Nigel K Stepto, Negar Naderpoor, Soulmaz Shorakae, Barbora Courten, Alba Moreno-Asso, Helena J Teede, Cheryce L Harrison, Danielle Hiam, Sally K Abell, Aya Mousa
Maternal vitamin D deficiency has been implicated in adverse pregnancy outcomes. However, the association between vitamin D and inflammation, particularly adipokines, remains unexplored in pregnancy.
Methods and results
In 102 overweight or obese pregnant women at high-risk of gestational diabetes mellitus (GDM), we investigated relationships between maternal 25-hydroxyvitamin D (25(OH)D) concentrations at 12–15 wk gestation (baseline) and serum lipids, inflammatory markers, novel adipokines (omentin-1, visfatin, high molecular weight (HMW) adiponectin), and subsequent pregnancy outcomes (GDM, preeclampsia, preterm birth [PTB]). After adjustment for maternal factors (age, BMI, parity, ethnicity, and smoking status), baseline 25(OH)D concentrations were inversely associated with total cholesterol and triglycerides, and positively associated with HMW-adiponectin. Higher baseline 25(OH)D concentrations were associated with decreased fasting and 1-h post-OGTT glucose and reduced risk of GDM at 26–28 wk, as well as with longer gestation and reduced risk of PTB upon additional adjustment for caesarean section. Adding HMW-adiponectin to the multivariable models attenuated most associations, and HMW-adiponectin was a significant predictor in the models.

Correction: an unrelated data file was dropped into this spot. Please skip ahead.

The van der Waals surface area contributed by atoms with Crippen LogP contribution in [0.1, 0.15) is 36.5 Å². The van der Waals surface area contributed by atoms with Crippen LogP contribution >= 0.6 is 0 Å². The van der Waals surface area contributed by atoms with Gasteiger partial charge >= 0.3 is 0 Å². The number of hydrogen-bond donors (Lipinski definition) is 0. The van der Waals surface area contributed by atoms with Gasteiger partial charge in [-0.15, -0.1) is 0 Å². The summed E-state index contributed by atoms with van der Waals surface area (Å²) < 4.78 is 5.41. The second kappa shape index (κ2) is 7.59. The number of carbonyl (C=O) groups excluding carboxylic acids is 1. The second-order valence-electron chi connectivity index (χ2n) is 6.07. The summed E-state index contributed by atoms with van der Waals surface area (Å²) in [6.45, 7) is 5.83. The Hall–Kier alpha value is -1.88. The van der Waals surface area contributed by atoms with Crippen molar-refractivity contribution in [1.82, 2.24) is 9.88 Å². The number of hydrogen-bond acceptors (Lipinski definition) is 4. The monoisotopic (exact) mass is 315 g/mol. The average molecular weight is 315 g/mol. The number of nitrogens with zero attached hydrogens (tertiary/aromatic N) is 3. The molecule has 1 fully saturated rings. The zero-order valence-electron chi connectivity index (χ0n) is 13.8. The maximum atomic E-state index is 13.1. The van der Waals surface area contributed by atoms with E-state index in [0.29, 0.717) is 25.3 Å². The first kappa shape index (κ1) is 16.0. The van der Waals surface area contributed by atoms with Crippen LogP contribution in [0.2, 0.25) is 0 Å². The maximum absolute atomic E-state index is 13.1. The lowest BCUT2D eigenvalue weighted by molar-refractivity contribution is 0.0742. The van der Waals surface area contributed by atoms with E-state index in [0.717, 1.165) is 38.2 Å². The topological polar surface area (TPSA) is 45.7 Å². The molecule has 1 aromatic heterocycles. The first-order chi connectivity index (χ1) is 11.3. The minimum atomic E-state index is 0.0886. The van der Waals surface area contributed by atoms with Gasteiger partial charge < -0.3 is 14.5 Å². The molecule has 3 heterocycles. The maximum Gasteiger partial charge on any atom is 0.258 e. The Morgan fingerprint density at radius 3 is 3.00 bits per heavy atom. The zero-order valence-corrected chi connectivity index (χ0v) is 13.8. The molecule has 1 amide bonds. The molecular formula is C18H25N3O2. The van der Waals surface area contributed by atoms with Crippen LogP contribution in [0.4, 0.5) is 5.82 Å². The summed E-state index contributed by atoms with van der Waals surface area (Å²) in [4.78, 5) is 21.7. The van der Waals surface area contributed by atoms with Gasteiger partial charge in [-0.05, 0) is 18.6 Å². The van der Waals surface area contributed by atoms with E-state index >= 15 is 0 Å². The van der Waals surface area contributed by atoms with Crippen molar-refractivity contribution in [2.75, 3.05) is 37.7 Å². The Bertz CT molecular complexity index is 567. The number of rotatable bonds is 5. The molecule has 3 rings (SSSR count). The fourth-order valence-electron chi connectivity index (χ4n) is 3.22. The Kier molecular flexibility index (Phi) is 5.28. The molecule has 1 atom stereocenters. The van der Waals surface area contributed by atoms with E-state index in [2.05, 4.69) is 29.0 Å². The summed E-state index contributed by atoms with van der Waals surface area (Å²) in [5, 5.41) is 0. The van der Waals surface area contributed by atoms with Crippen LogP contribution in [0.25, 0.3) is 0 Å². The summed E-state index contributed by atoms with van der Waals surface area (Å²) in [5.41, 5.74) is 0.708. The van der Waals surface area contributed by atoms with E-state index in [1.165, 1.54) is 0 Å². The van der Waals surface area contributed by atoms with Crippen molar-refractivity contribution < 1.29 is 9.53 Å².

Our findings suggest that lower maternal 25(OH)D concentrations in overweight/obese pregnant women at high-risk of GDM are associated with increased cardiometabolic risks during pregnancy and adverse pregnancy outcomes, and that these associations may be mediated by HMW-adiponectin.
This study investigated associations between vitamin D concentrations in 102 women at 12–15 wk gestation and cardiometabolic risk factors including novel adipokines (omentin-1, visfatin, high molecular weight [HMW] adiponectin) as well as subsequent pregnancy outcomes. Lower maternal vitamin D levels were associated with poorer lipid profiles, suboptimal inflammatory, and adipokine profiles, and poorer glucose metabolism later in pregnancy, as well as adverse pregnancy outcomes including gestational diabetes and preterm birth. These associations appeared to be mediated by HMW-adiponectin.